At this point, it is almost needless to say that Pokémon Go has become extremely popular in a very short amount of time. But with that popularity, comes cybercriminals looking to take advantage of users.
Proofpoint announced yesterday that they discovered a version of the installer for Pokémon Go that has a RAT (Remote Access Trojan) attached to it. This RAT seems to be the very popular Droid Jack, which targets Android users. Now this version is not on Google Play. If you get the app from Google Play, you are okay. But if you are downloading the app from a third party source, you run the risk of getting a Trojan on your phone.
So basically, here is what’s happening: An Android application package file of Pokémon Go has been rigged with a RAT (Remote Access Tool) that, if installed, can give the attacker complete access to the device. Because of the huge success of the game within the first week of release, Niantic Inc. has paused the worldwide roll-out. Right now, Pokémon Go is only available in the United States, Australia, and New Zealand. This means that users in other countries may be tempted to sideload APKs of the game from third party sites. While the APK hasn’t been spotted in the wild yet, it won’t be long before it spreads like wildfire online.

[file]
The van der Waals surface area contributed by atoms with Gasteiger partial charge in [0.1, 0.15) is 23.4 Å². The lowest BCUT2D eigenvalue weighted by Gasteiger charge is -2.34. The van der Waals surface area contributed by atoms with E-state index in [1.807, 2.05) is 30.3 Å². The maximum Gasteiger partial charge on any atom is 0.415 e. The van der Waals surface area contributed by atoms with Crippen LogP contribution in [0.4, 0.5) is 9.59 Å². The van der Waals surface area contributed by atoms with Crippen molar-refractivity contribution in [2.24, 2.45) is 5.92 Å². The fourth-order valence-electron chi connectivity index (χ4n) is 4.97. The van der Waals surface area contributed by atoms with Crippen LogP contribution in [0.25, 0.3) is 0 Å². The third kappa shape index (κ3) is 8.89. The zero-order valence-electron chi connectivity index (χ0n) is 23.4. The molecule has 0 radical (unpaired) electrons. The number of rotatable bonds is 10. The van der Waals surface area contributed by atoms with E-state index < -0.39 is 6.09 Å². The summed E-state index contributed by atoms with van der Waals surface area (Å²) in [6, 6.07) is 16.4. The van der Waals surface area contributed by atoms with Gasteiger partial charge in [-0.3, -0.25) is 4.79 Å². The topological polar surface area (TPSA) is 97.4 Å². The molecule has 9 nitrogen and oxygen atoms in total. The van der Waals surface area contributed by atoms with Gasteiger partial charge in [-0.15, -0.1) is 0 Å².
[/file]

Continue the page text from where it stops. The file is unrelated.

So would-be Pokémon Trainers need to be careful. A malicious, backdoor version of the massively popular game could be out there. Proofpoint cautions that it is only a matter of time before the malicious version is spread online. So as always, BECA cautions you to stay safe, stay alert, and think before you click!